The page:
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Florida way too private with public records


© St. Petersburg Times,
published June 30, 2001

Once upon a time Florida had a real public records law, a pretty good law that allowed folks to see what the people we elect were putting down on paper.

It is now but a fairy tale, a distant memory of what used to be. You can thank the Florida Legislature and the past few governors.

We had a pretty good public meetings law, too, thanks to the 1968 Legislature and the Florida Supreme Court's willingness to expand the law a bit. That law required local school boards, county commissions and other agencies that have impact on our lives and pocketbooks to conduct their business in public.

The Legislature, however, exempted its own meetings and records from the laws it imposed on others.

It took a 1990 amendment to the Constitution to get sunshine into the halls of the Legislature, but it allowed lawmakers to pretty much set their own rules. You can guess how good those rules are.

Ever since legislators came under the terms of that constitutional amendment they've been gradually adding exemptions, making it harder to see records and easier for government boards to meet behind closed doors.

That 1990 amendment, put on the ballot to avoid a citizen initiative that was being pushed by Attorney General Bob Butterworth, also required legislators to pass any amendment to the public records as a separate bill so it couldn't be slipped into law as a hidden amendment to another bill.

Funny what happens to a well-intentioned constitutional amendment when it leaves anything up to the Legislature. Public records exemptions now roll through the Legislature each year, getting little attention unless they happen to involve Dale Earnhardt's autopsy pictures.

Most of the exemptions sound innocuous enough, but taken together and put into play by bureaucrats who don't want anyone to look at their files or question what has been done, they can make it very difficult for the average person to see a record at all.

In many agencies, records are made available only after the payment of enormous fees. Some bureaucrats see public records not as a service that should be provided to the public as a right, but as a profit center or a way to obstruct access.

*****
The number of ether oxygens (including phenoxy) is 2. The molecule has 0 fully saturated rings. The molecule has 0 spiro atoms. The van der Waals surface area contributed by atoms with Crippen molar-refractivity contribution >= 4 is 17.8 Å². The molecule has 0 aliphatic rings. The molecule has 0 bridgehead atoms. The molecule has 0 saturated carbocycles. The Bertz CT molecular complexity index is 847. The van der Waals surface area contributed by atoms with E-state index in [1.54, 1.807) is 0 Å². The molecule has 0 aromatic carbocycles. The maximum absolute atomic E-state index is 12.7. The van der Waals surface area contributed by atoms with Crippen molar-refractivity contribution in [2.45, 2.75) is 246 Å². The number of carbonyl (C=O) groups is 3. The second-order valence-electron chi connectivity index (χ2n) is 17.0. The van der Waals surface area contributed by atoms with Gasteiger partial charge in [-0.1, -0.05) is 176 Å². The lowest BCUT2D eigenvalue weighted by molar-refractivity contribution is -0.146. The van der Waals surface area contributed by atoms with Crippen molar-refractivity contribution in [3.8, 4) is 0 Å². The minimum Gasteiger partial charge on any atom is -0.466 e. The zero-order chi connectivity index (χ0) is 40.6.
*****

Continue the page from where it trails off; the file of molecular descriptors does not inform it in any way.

Several years ago the Legislature passed a bill to exempt the Social Security numbers of state employees from the public records law. These numbers are available in lots of places, like on your driving records, but if you want to see the personnel file of an employee hired by the state, it can be a hassle.

We can go in the door of a state agency with the Social Security number in hand, but must wait, sometimes for weeks, to see a file. And when the agency wants to really discourage us from looking at such records, they start charging big fees, the kind that would easily deter the average person.

Before the Social Security exemption was written into law, it was easy to walk into a state agency and ask to see the personnel file of a person who was being paid with tax money to do a public job. If you wanted to see a police officer's file, you had to wait for them to black out home addresses and telephone numbers, but you could quickly determine whether the person had the qualifications and background for the job.

That was the way things used to be.

We recently needed to see the files of the three finalists for the top job at the Florida Highway Patrol. To get a copy of the files, it would cost about $600, the FHP estimated.

Okay, suppose we just look at them and copy important parts?

That would be $175 -- just to look. Copies would cost us an additional 50 cents a page, the FHP said.

All of this just to take a good look at the public career of three men who were being considered for the top job at an agency that has often been riddled with cronyism and other troubles.

The fee to look at records once available for review without a fee is necessary because they have to "prep" the files, we're told. They copy each page, black out the exemptions they can take on each page and copy the blacked-out page. Legally speaking, agencies can charge us for clerical time. More often than not, as in the FHP case, they charge instead for the time of a supervisor.

You can imagine how long a good bureaucrat can delay access to a file under this system. And the extraordinary cost makes access to most records out of the realm of possibility for most citizens as well as some newspapers.

In a day when newspapers around the country are laying off staff and cutting costs, many papers weigh the cost against the news story. This means you -- and we -- are likely to know less and less about the people who govern us.

Perhaps some enlightened leader -- maybe a governor or a legislator -- will decide to make this a cause and do something to return the Sunshine State to the light of day.

Keeping public records accessible should be part of the public duty of everyone who serves on a public payroll. After all our taxes pay the bills.

Until someone sees the light in this situation, we should call ourselves the Partly Cloudy State.

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